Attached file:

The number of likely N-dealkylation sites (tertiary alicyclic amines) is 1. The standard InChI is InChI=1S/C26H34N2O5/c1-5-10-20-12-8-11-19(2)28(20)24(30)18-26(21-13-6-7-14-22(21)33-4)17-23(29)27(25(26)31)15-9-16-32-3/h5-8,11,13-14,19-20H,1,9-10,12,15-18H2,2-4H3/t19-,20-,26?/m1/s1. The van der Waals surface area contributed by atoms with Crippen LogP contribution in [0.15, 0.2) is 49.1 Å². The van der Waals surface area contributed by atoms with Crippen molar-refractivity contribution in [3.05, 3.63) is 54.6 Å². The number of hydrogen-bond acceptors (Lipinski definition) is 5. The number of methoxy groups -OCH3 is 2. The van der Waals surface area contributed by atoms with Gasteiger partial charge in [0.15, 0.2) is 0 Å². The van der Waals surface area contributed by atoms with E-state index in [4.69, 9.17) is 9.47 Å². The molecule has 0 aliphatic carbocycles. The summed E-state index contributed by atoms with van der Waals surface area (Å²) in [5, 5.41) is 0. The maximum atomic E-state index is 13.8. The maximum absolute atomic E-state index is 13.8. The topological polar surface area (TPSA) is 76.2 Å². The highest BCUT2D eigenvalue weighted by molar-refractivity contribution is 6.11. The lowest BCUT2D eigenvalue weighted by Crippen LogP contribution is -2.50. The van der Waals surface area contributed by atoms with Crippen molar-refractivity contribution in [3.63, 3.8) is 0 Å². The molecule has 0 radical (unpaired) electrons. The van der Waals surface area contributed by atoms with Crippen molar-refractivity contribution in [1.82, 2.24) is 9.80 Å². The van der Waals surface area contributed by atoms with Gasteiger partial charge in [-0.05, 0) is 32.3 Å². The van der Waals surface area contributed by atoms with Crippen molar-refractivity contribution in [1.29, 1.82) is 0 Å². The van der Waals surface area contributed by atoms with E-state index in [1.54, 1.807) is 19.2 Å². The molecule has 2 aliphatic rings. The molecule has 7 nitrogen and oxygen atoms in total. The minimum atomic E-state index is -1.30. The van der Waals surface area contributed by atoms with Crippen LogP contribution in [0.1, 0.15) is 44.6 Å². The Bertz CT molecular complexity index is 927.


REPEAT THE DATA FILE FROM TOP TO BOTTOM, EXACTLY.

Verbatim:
The number of likely N-dealkylation sites (tertiary alicyclic amines) is 1. The standard InChI is InChI=1S/C26H34N2O5/c1-5-10-20-12-8-11-19(2)28(20)24(30)18-26(21-13-6-7-14-22(21)33-4)17-23(29)27(25(26)31)15-9-16-32-3/h5-8,11,13-14,19-20H,1,9-10,12,15-18H2,2-4H3/t19-,20-,26?/m1/s1. The van der Waals surface area contributed by atoms with Crippen LogP contribution in [0.15, 0.2) is 49.1 Å². The van der Waals surface area contributed by atoms with Crippen molar-refractivity contribution in [3.05, 3.63) is 54.6 Å². The number of hydrogen-bond acceptors (Lipinski definition) is 5. The number of methoxy groups -OCH3 is 2. The van der Waals surface area contributed by atoms with Gasteiger partial charge in [0.15, 0.2) is 0 Å². The van der Waals surface area contributed by atoms with E-state index in [4.69, 9.17) is 9.47 Å². The molecule has 0 aliphatic carbocycles. The summed E-state index contributed by atoms with van der Waals surface area (Å²) in [5, 5.41) is 0. The maximum atomic E-state index is 13.8. The maximum absolute atomic E-state index is 13.8. The topological polar surface area (TPSA) is 76.2 Å². The highest BCUT2D eigenvalue weighted by molar-refractivity contribution is 6.11. The lowest BCUT2D eigenvalue weighted by Crippen LogP contribution is -2.50. The van der Waals surface area contributed by atoms with Crippen molar-refractivity contribution in [3.63, 3.8) is 0 Å². The molecule has 0 radical (unpaired) electrons. The van der Waals surface area contributed by atoms with Crippen molar-refractivity contribution in [1.82, 2.24) is 9.80 Å². The van der Waals surface area contributed by atoms with Gasteiger partial charge in [-0.05, 0) is 32.3 Å². The van der Waals surface area contributed by atoms with Crippen molar-refractivity contribution in [1.29, 1.82) is 0 Å². The van der Waals surface area contributed by atoms with E-state index in [1.54, 1.807) is 19.2 Å². The molecule has 2 aliphatic rings. The molecule has 7 nitrogen and oxygen atoms in total. The minimum atomic E-state index is -1.30. The van der Waals surface area contributed by atoms with Crippen LogP contribution in [0.1, 0.15) is 44.6 Å². The Bertz CT molecular complexity index is 927.